The pWzl retrovirus was used20 to prepare SVECs that expressed BMP9, as determined by RT-PCR (BMP9-SVEC). RT-PCR confirmed that pWzl-SVECs expressed little BMP9, whereas the BMP9-SVEC–transduced cells expressed BMP9 mRNA (Figure 2A top panel).

Figure 2

BMP9 expression causes up-regulation of secreted regulatory factors. (A) RT-PCR of control and BMP9-transduced SV40-transformed SVECs. (B) Real-time quantitative RT-PCR measurement of endoglin and ALK1 expression in HUVECs (with and without BMP9 treatment for 24 hours) and SVECs (control and constitutively expressing BMP9). (C-D) Quantitative ICAT-based mass spectrometry (top panels) and collision-induced decay MSMS-based (MSMS-CID) protein sequence identification (bottom panels) of the chemokines CXCL12 (SDF1, C) and CXCL10 (IP10, D) in SVECs transduced with BMP9. (E) Transwell migration of BMP9-expressing and control SVECs, in the presence and absence of a neutralizing anti-SDF1 antibody. P values are from experiments conducted in triplicate.

Quantitative RT-PCR confirmed increased BMP9 expression in BMP9-SVECs (data not shown) and indicated that both BMP9-SVECs and control pWzl-SVECs expressed endoglin and ALK1 (Figure 2B). SVECs expressing BMP9 were similar to HUVECs in terms of up-regulation of ALK1 by BMP9 (Figure 2B), although endoglin levels did not show the increased characteristic of HMVEC-D (Figure 1B). Nonetheless, these data indicate that SVEC and derived SVEC-BMP9 cells are a useful adjunct model for identifying BMP9-dependent secreted proteins.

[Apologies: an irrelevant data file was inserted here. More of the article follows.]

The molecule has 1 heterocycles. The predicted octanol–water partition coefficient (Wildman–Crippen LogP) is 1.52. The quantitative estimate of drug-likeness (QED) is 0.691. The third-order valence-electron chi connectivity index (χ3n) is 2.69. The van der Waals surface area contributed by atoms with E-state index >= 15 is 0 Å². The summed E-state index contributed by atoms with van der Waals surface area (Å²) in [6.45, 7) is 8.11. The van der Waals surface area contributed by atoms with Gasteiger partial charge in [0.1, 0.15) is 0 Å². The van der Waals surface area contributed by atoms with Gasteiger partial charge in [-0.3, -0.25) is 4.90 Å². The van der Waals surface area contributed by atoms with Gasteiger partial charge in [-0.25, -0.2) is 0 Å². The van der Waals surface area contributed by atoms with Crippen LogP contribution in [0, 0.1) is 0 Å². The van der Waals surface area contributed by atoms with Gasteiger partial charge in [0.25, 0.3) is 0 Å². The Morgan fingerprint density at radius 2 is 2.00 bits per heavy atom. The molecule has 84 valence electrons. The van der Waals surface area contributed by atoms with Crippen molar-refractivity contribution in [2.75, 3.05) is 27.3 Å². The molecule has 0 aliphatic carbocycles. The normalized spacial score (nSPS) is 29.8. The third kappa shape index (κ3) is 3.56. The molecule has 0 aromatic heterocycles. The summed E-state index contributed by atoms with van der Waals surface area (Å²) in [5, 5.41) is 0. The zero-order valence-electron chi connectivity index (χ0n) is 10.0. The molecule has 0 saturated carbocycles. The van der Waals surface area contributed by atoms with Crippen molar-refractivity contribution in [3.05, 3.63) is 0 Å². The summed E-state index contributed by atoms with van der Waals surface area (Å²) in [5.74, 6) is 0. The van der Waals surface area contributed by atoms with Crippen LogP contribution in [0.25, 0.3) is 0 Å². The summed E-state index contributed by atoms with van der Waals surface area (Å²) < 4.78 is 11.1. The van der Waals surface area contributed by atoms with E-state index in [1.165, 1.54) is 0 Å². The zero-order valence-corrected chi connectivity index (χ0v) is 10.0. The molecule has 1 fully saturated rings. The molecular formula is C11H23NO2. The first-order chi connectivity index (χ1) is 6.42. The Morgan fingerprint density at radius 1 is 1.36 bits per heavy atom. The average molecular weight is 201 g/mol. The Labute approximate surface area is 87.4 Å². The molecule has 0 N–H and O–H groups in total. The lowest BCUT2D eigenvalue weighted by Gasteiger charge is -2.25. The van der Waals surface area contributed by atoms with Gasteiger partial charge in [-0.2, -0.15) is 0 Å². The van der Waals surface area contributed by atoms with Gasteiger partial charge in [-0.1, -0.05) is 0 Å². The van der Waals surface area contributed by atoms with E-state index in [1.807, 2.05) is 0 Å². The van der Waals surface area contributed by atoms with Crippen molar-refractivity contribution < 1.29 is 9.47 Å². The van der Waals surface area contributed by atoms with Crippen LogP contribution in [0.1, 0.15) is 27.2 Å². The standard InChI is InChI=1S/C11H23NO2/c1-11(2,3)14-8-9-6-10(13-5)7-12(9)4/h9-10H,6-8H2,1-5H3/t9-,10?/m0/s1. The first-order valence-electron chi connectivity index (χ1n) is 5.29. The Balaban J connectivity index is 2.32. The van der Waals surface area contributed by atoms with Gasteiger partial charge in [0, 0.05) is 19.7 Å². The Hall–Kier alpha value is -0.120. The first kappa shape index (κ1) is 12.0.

Serum-free conditioned media from BMP9-SVEC and pWzl-SVEC cells were compared using ICAT mass spectrometry,28 as described previously.13 The ICAT data suggested that latent TGF-β binding protein 2 (LTBP2) was among several up-regulated secreted proteins (supplemental Tables 3-11) observed in the BMP9-SVEC conditioned medium (supplemental Table 2.1). This observation was confirmed by RT-PCR (Figure 2A middle panel) and was represented in the HMVEC-D microarray dataset (LTBP2: 1.3-fold up-regulated after BMP9 treatment, P = .047). Together, these data identify novel, potentially endothelial cell–selective BMP9-regulated proteins (see supplemental Tables 1.2 and 2.1), including LTBP2, SDF1, E selectin, and CXCR4.

Analysis of the SVEC-conditioned medium by ICAT mass spectrometry13 also provided independent confirmation that SDF1 was secreted (Figure 2C; and diagnostic collision-induced decay mass spectrometric peptide sequence data, supplemental Table 2.2) in BMP9-expressing SVEC conditioned medium compared with the empty vector pWzl control conditioned medium. Consistent with the hypothesis of a broad induction of chemokinetic activities by BMP9, as suggested in Figure 1C, the chemokine CXCL10, a regulator of endothelial cell proliferation,29 was also detected as a prominent component in the BMP9-SVEC conditioned medium (Figure 2D; supplemental Table 2.3). These observations support the hypothesis that BMP9 promotes the secretion of multiple endothelial cell chemokine mediators.